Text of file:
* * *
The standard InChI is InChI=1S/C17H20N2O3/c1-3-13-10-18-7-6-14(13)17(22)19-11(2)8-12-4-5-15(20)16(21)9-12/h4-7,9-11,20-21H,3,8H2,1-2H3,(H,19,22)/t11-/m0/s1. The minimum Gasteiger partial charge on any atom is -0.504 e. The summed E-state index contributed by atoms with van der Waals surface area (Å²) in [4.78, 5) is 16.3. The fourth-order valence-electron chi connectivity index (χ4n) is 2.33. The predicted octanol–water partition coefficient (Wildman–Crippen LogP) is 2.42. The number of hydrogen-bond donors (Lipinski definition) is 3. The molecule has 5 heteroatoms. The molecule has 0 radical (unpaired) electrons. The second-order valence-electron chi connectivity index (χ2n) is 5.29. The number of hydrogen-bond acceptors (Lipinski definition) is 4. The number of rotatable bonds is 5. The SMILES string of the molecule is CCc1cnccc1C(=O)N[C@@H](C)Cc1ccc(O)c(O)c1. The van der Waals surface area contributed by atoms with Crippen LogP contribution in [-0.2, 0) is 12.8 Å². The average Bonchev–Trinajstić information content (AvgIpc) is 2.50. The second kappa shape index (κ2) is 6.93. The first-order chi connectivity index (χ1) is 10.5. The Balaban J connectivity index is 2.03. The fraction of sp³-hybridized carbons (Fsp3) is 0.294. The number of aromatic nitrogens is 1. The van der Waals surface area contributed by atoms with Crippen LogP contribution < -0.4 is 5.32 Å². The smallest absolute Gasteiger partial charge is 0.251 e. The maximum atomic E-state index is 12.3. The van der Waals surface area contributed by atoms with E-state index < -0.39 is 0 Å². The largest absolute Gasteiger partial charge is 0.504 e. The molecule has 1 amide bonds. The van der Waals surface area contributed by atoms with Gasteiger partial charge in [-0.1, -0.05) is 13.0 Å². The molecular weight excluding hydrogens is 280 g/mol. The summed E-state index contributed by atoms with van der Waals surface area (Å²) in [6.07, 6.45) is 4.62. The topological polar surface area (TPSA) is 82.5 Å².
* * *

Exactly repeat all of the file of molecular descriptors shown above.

The standard InChI is InChI=1S/C17H20N2O3/c1-3-13-10-18-7-6-14(13)17(22)19-11(2)8-12-4-5-15(20)16(21)9-12/h4-7,9-11,20-21H,3,8H2,1-2H3,(H,19,22)/t11-/m0/s1. The minimum Gasteiger partial charge on any atom is -0.504 e. The summed E-state index contributed by atoms with van der Waals surface area (Å²) in [4.78, 5) is 16.3. The fourth-order valence-electron chi connectivity index (χ4n) is 2.33. The predicted octanol–water partition coefficient (Wildman–Crippen LogP) is 2.42. The number of hydrogen-bond donors (Lipinski definition) is 3. The molecule has 5 heteroatoms. The molecule has 0 radical (unpaired) electrons. The second-order valence-electron chi connectivity index (χ2n) is 5.29. The number of hydrogen-bond acceptors (Lipinski definition) is 4. The number of rotatable bonds is 5. The SMILES string of the molecule is CCc1cnccc1C(=O)N[C@@H](C)Cc1ccc(O)c(O)c1. The van der Waals surface area contributed by atoms with Crippen LogP contribution in [-0.2, 0) is 12.8 Å². The average Bonchev–Trinajstić information content (AvgIpc) is 2.50. The second kappa shape index (κ2) is 6.93. The first-order chi connectivity index (χ1) is 10.5. The Balaban J connectivity index is 2.03. The fraction of sp³-hybridized carbons (Fsp3) is 0.294. The number of aromatic nitrogens is 1. The van der Waals surface area contributed by atoms with Crippen LogP contribution < -0.4 is 5.32 Å². The smallest absolute Gasteiger partial charge is 0.251 e. The maximum atomic E-state index is 12.3. The van der Waals surface area contributed by atoms with E-state index < -0.39 is 0 Å². The largest absolute Gasteiger partial charge is 0.504 e. The molecule has 1 amide bonds. The van der Waals surface area contributed by atoms with Gasteiger partial charge in [-0.1, -0.05) is 13.0 Å². The molecular weight excluding hydrogens is 280 g/mol. The summed E-state index contributed by atoms with van der Waals surface area (Å²) in [6.07, 6.45) is 4.62. The topological polar surface area (TPSA) is 82.5 Å².